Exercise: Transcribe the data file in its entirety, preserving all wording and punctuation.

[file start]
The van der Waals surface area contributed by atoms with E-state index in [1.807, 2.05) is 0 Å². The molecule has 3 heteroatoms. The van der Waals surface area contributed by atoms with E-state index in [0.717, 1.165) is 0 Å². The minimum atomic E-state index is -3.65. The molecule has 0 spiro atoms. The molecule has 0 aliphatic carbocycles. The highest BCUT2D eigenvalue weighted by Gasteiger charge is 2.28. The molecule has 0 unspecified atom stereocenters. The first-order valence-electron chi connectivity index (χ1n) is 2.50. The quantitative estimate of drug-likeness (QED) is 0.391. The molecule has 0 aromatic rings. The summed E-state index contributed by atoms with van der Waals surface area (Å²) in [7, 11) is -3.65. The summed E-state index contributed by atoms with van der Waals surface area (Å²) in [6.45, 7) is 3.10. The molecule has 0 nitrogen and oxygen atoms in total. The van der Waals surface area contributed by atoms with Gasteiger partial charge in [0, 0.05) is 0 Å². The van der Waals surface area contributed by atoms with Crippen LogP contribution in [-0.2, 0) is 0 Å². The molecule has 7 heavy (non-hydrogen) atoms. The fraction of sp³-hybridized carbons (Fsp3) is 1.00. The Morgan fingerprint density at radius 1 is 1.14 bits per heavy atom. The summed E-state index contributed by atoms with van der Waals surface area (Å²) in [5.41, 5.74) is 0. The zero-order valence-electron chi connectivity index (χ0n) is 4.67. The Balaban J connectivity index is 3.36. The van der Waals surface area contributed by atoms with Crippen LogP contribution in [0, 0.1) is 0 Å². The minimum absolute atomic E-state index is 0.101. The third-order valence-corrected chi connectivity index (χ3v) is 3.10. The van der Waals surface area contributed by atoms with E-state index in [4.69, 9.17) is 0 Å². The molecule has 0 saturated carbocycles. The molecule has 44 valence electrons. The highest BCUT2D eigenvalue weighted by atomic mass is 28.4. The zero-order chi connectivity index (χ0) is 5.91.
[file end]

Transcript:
The van der Waals surface area contributed by atoms with E-state index in [1.807, 2.05) is 0 Å². The molecule has 3 heteroatoms. The van der Waals surface area contributed by atoms with E-state index in [0.717, 1.165) is 0 Å². The minimum atomic E-state index is -3.65. The molecule has 0 spiro atoms. The molecule has 0 aliphatic carbocycles. The highest BCUT2D eigenvalue weighted by Gasteiger charge is 2.28. The molecule has 0 unspecified atom stereocenters. The first-order valence-electron chi connectivity index (χ1n) is 2.50. The quantitative estimate of drug-likeness (QED) is 0.391. The molecule has 0 aromatic rings. The summed E-state index contributed by atoms with van der Waals surface area (Å²) in [7, 11) is -3.65. The summed E-state index contributed by atoms with van der Waals surface area (Å²) in [6.45, 7) is 3.10. The molecule has 0 nitrogen and oxygen atoms in total. The van der Waals surface area contributed by atoms with Gasteiger partial charge in [0, 0.05) is 0 Å². The van der Waals surface area contributed by atoms with Crippen LogP contribution in [-0.2, 0) is 0 Å². The molecule has 7 heavy (non-hydrogen) atoms. The fraction of sp³-hybridized carbons (Fsp3) is 1.00. The Morgan fingerprint density at radius 1 is 1.14 bits per heavy atom. The summed E-state index contributed by atoms with van der Waals surface area (Å²) in [5.41, 5.74) is 0. The zero-order valence-electron chi connectivity index (χ0n) is 4.67. The Balaban J connectivity index is 3.36. The van der Waals surface area contributed by atoms with Crippen LogP contribution in [0, 0.1) is 0 Å². The minimum absolute atomic E-state index is 0.101. The third-order valence-corrected chi connectivity index (χ3v) is 3.10. The van der Waals surface area contributed by atoms with E-state index in [4.69, 9.17) is 0 Å². The molecule has 0 saturated carbocycles. The molecule has 44 valence electrons. The highest BCUT2D eigenvalue weighted by atomic mass is 28.4. The zero-order chi connectivity index (χ0) is 5.91.